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Toxicol Lett. 2014 Oct 15;230(2):139-45. doi: 10.1016/j.toxlet.2013.10.015. Epub 2013 Oct 25.

Hypospadias in offspring is associated with chronic exposure of parents to organophosphate and organochlorine pesticides.

Author information

1
Department of Paediatric Surgery, University Hospital of Heraklion, Crete, Greece.
2
Department of Toxicology, Medical School, University of Crete, Heraklion, Greece.
3
Laboratory of Forensic Medicine and Toxicology, School of Medicine, Aristotle University of Thessaloniki, Greece.
4
Department of Hygiene and Epidemiology, Faculty of Medicine, University of Thessaly, Larissa, Greece.
5
Department of Urology, University Hospital of Heraklion, Crete, Greece.
6
Department of Toxicology, Medical School, University of Crete, Heraklion, Greece. Electronic address: aristsatsakis@gmail.com.

Abstract

We have currently evaluated the possible association between hypospadias and exposure to organophosphorus (OP) and organochlorine (OC) pesticides. For this purpose, we measured the dialkyl phosphate metabolites of organophosphate pesticides (DAPs) in the hair and blood, as well as OC pesticides (DDTs, HCHs) in the hair collected from children with hypospadias and their parents. The concentration of HCHs in the hair samples obtained from mothers was higher than that previously reported for people working in open cultivations, while the concentration of DDTs in the hair samples obtained from mothers, fathers and their children with hypospadias was much higher than that previously reported for occupationally exposed individuals. The DMP concentration in hair samples obtained from mothers was much higher not only from that reported for the general population, but even higher than that reported for occupationally exposed individuals. Furthermore, SUMDEPs and SUMDAPs in the hair samples obtained both from the hypospadiac boys, as well as from their parents were higher than the corresponding values previously reported for the general population. Our study supports the hypothesis that organophosphate and organochlorine pesticide exposure may be a potential risk factor for hypospadias.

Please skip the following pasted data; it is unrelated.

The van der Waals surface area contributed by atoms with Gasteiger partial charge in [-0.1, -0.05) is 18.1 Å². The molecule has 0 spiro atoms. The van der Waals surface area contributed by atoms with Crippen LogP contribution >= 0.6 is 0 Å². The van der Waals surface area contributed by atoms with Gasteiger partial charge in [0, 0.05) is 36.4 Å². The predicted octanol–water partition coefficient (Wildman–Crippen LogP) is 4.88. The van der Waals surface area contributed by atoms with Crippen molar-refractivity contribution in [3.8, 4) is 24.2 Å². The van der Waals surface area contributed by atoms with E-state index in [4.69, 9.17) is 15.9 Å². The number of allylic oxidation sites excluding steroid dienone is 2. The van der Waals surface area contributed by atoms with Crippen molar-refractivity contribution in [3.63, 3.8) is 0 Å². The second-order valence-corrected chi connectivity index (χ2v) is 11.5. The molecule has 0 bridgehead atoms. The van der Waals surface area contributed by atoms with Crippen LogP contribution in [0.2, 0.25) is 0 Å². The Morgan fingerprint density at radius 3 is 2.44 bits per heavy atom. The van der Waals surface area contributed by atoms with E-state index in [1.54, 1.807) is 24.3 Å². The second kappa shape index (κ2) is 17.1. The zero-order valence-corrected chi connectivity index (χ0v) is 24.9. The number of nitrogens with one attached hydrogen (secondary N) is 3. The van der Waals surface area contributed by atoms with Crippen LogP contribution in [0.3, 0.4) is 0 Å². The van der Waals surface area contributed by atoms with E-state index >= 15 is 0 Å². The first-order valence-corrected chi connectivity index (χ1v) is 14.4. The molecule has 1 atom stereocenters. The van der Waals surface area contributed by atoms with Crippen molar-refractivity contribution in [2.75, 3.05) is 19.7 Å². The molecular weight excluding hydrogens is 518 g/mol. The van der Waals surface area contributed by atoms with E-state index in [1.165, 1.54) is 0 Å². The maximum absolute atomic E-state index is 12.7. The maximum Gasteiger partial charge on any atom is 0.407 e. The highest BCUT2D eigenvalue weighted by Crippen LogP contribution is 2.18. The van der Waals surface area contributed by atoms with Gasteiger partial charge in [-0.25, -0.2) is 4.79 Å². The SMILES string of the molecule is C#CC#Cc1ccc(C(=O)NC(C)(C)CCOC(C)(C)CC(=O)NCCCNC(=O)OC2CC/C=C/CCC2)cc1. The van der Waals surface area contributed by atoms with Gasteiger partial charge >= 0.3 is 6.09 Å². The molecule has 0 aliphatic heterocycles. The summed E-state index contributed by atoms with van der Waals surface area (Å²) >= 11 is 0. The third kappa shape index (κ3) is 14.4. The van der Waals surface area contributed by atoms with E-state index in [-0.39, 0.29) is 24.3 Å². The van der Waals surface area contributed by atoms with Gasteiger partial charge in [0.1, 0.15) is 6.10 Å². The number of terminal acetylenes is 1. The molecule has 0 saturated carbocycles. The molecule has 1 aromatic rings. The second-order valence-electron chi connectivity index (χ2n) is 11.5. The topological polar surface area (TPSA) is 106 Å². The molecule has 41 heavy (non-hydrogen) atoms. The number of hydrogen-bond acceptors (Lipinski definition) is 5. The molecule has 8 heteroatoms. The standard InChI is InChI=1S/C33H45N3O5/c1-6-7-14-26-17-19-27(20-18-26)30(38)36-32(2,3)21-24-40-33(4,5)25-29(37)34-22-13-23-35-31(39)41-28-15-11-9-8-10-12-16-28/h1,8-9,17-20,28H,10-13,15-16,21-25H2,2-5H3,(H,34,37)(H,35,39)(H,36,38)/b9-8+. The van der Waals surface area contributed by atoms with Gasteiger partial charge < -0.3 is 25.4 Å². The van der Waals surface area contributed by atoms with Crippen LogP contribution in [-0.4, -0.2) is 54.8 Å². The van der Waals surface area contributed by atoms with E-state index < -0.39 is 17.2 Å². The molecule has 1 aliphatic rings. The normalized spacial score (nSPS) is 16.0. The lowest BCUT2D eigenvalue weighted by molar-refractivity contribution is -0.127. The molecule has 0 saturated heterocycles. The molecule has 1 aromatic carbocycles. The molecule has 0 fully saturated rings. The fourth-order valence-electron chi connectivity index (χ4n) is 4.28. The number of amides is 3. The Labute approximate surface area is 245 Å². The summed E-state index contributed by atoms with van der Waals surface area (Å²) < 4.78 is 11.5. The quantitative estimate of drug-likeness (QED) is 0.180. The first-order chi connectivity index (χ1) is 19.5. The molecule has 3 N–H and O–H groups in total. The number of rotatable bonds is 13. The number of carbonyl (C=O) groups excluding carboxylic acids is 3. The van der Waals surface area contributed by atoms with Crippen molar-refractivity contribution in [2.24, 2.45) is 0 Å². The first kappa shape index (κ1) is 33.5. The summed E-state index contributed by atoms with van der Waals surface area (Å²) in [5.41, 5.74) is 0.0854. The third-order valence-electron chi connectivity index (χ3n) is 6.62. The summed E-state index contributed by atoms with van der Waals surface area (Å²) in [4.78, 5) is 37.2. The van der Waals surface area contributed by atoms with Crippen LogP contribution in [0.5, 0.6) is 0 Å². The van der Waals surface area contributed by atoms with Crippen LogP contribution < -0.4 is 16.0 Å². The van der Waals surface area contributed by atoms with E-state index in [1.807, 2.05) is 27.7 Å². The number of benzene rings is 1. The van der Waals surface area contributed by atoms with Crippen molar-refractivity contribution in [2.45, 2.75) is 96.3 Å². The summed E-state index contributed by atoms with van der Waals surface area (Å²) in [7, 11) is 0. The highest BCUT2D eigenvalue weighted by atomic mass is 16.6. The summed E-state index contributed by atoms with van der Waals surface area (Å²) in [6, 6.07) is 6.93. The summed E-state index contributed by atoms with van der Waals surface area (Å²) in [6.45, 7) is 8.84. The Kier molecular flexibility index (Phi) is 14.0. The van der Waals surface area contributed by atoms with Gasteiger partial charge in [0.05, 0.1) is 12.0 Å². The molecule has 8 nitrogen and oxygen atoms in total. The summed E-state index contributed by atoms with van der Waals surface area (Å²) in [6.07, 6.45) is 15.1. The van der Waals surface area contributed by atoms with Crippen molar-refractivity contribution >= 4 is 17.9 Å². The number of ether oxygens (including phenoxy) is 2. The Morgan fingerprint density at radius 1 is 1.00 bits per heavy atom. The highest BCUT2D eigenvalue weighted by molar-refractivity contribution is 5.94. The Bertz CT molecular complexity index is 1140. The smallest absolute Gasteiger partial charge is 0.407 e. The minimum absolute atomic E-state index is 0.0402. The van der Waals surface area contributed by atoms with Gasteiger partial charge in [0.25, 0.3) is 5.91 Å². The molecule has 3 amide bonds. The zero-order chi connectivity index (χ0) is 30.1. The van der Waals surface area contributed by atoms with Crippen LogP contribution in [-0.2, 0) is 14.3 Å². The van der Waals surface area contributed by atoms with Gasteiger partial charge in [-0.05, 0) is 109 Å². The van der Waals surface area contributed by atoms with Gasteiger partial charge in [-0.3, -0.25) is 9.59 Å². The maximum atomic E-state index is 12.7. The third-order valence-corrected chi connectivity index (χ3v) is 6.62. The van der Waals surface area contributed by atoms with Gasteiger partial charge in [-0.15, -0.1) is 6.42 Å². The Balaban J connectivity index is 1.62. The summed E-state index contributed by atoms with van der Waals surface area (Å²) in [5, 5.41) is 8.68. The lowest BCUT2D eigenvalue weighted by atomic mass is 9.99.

KEYWORDS:

Blood; Children; Exposure; Hair; Hypospadias; Pesticides

PMID:
24388412
DOI:
10.1016/j.toxlet.2013.10.015
[Indexed for MEDLINE]

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